First impression on unpacking the Q702 test unit was the solid feel and clean, minimalist styling.
Fitting snuggly in the middle of Canon's lineup, the DC230 DVD camcorder is a good overall product. Its 1Mp sensor captures crisp, smooth footage and its 35x optical zoom, combined with a reasonably comprehensive features list, make for an enticing purchase for those of you after the convenience of a DVD-format video camera.
- Good quality video footage, 35x optical zoom
- Poor still-image quality, No aperture priority mode
Canon's DC230 is a good choice for those after a mid-range digital video camera that combines good quality video with a strong feature-set and the convenience of DVD recording.
Price$ 829.00 (AUD)
As with all DVD cameras, the chief reason for purchasing one over a Mini-DV camera is convenience. You can record to a DVD disc, finalise it, and in a matter of minutes be watching it with the family in the lounge room, using a DVD player. This is much faster than the process required to play video from tape and hard disc-based cameras, so it's handy for those of you who have minimal time or technical skills.
Of course, if you've read any of our other reviews, you'll be aware that our big gripe with DVD cameras is the quality of the video. Due to the limited amount of storage space DVDs offer, the footage is heavily compressed, which results in artifacts and blurring.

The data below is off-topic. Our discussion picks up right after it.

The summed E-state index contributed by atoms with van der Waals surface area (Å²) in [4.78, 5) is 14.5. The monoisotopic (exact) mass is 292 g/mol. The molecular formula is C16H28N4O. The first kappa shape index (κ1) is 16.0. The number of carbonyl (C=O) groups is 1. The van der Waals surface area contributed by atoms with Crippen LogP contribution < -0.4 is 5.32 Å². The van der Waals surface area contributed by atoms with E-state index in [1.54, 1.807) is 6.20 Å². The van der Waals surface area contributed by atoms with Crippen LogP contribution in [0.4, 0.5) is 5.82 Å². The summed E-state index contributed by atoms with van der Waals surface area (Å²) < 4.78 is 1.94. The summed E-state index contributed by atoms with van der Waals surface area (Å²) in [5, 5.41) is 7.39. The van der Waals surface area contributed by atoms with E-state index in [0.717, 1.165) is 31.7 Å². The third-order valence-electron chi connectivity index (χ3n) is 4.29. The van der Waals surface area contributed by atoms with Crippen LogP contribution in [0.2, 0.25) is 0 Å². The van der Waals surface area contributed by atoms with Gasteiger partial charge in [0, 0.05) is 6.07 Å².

But the good news is that the DC230 is a bit of an anomaly in this regard. It produced clean, sharp video footage in our tests, and the results should satisfy the majority of users. We were impressed by the minimal artifacts and well-balanced colours, although blues were a little oversaturated and reds were surprisingly pale. There was a little grain noticeable in some areas, but most edges were crisp and sharp, which is more than we can say for many DVD camcorders. The footage did exhibit some haloing in areas of high contrast, and had a habit of blowing out areas with high concentrations of light, but this wasn't a big problem and, overall, the DC230 was thoroughly impressive.
Using the camera's night mode, we shot some footage in low-light conditions. The results were grainy and poorly defined. There was a massive amount of image noise, which really made the footage unusable. However, this isn't unexpected as most camcorders struggle in low-light conditions.
Similarly, the still images we captured on the DC230 were far from impressive. But, with a resolution of 1152x854, we expected this to be the case. Images turned out blurry and grainy. Basically, camcorders never capture still images that are adequate for printing as their sensors are way too small, so we can't be too harsh, but keep in mind that you'll likely want a separate digital still camera if you intend to take a lot of pictures. The DC230 records the shots to a miniSD card, so you'll also need to factor that extra cost into your purchase if you do wish to use this function.